"I don't care how many times the leader of the council writes to me," he booms, "I still think Birmingham is like a rugby-bath after the water has drained away - empty in the middle with a ring of scum round the outside."
Obviously taking great delight in winding up the establishment, he continues: "Sometimes home truths get buried under a wall of political correctness. I don't think it's a crime being un-PC. You aren't allowed to say smoking is fun," he asserts, taking a defiant puff on his full-strength Marlboro (Lights are for wimps). "And that drink-drive campaign before Christmas, `have none for the road' - what? What's the point of life if you can't smoke or drink?"
It is just this sort of opinionated sounding-off that so endears the 37-year-old Clarkson to viewers - and consequently to commissioning editors. Realising when they're on to a good thing, BBC2 have just sent him to five continents to drive as many absurdly dangerous speeding vehicles as he could lay his hands on. The result, Jeremy Clarkson's Extreme Machines, is like the man himself: loud, noisy, bumptious, loud, enthusiastic, loud and damn good fun.
But it still gives him ample opportunity to aim with his scatter-gun at the nanny state. "We can't legislate against everything," he fumes. "All over the world, people are becoming irritated at governments not allowing things. In New Zealand, they can't race jet boats down rivers. Why not? There's nobody around for hundreds of miles. Why kill hundreds of people's enjoyment? Life is precious, but it isn't precious if you can't enjoy yourself."
This sort of stuff - allied to his tight curls and tighter trousers - has gained Clarkson a cult following as a presenter on BBC2's Top Gear and Motorworld. Kicking off his shoes in a posh central London suite, he declares that: "motoring journalists are a waste of time nowadays. The only thing they can do is say, `let's enjoy the sex and violence of cars before Prescott kills them off'."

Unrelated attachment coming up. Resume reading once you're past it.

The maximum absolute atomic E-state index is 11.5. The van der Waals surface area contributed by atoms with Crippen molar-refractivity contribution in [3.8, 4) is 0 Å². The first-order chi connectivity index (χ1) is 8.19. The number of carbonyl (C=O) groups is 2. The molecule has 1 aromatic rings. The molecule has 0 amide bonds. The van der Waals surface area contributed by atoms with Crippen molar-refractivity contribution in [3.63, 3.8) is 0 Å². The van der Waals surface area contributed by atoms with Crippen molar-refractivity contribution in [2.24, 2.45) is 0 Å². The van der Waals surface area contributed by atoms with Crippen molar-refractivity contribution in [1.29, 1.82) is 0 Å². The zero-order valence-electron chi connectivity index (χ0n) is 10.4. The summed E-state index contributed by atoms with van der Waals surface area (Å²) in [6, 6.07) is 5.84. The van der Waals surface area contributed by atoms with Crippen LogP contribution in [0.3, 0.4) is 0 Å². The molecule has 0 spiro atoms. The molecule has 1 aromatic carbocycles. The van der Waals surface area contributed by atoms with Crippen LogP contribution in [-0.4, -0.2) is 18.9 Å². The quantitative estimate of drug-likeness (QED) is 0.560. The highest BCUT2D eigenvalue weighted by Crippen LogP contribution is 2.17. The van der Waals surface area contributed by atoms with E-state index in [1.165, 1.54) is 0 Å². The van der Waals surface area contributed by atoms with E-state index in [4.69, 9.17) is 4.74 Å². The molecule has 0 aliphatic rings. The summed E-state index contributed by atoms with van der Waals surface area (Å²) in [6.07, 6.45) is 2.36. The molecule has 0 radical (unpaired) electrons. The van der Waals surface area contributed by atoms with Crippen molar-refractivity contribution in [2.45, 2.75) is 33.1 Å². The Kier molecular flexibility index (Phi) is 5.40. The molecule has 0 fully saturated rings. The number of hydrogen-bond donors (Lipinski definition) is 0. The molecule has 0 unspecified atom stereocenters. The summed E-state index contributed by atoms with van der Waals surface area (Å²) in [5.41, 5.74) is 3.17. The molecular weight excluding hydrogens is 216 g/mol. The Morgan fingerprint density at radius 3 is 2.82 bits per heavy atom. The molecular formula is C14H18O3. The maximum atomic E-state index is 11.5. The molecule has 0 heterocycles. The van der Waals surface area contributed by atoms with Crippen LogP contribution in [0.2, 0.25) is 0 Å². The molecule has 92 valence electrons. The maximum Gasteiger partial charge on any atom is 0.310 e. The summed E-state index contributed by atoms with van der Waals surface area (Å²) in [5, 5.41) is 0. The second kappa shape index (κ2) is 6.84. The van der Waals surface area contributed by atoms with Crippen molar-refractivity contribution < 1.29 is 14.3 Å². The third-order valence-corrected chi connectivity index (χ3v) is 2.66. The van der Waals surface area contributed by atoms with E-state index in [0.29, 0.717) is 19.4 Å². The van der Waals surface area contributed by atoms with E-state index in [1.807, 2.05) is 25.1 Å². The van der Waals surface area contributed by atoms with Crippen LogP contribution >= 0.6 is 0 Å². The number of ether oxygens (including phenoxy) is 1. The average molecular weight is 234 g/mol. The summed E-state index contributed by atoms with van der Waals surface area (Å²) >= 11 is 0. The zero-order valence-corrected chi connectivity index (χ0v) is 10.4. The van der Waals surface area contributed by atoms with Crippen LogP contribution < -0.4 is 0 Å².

But, it has to be said, this outspokenness also gets up people's noses with the regularity of the 'flu bug in mid-winter. He doesn't even object to comedians such as Rory Bremner taking the rise out of his speed-freaky over-eagerness on screen. "I don't mind," he laughs. "Rory Bremner drives a hairdresser's car - an Audi Cabriolet - so what do you expect?"
Clarkson does draw the line, though, at comics' suggestions that he becomes sexually aroused by the mere sight of a gear-stick. "I've never looked on cars in a sexual way," he declares, glancing out of the window. "Gracious me, there's an enormous penis - oh no, it's an E-Type Jag. I've never once swelled when driving. My little boy's first words were `car crash', but I don't think it's anything to do with his penis."
What Clarkson cannot refute, though, is the charge that his petrol-head programmes are unreconstructedly macho. "If you're presenting a Lamborghini Diabolo, then you're going to be in macho territory," he admits. "It's a boys' toys thing. That comes with the job."
As for the future, several programmes away from the steering-wheel are under discussion, including - and this sounds intriguing - a chat show. With typical frankness, Clarkson does own up to some reservations. "I think me not doing Top Gear would be like Barry Norman doing a cookery programme. People would think, `but he's that car bloke'. If you take away the subject-matter, the enthusiasm goes. If I did a gardening programme, all I could say is `just put some soil on'. If I did a cookery programme, all I could is `shove it in the oven till it's not raw.' And if I did a golf programme, all I could say is `we're not watching this, he's got daft trousers on'."
Rather touchingly, there is a part of this apparently supremely self- confident bloke which still can't quite believe he's a success. "I'm fairly talentless," he reckons. "This can't last forever. You have to do the footballer bit and milk it. I do a poky motoring programme on BBC2 with my jowls hanging down. I still feel an imposter."
Jeremy Clarkson's `Extreme Machines' is at 8.30pm on BBC2 on Thur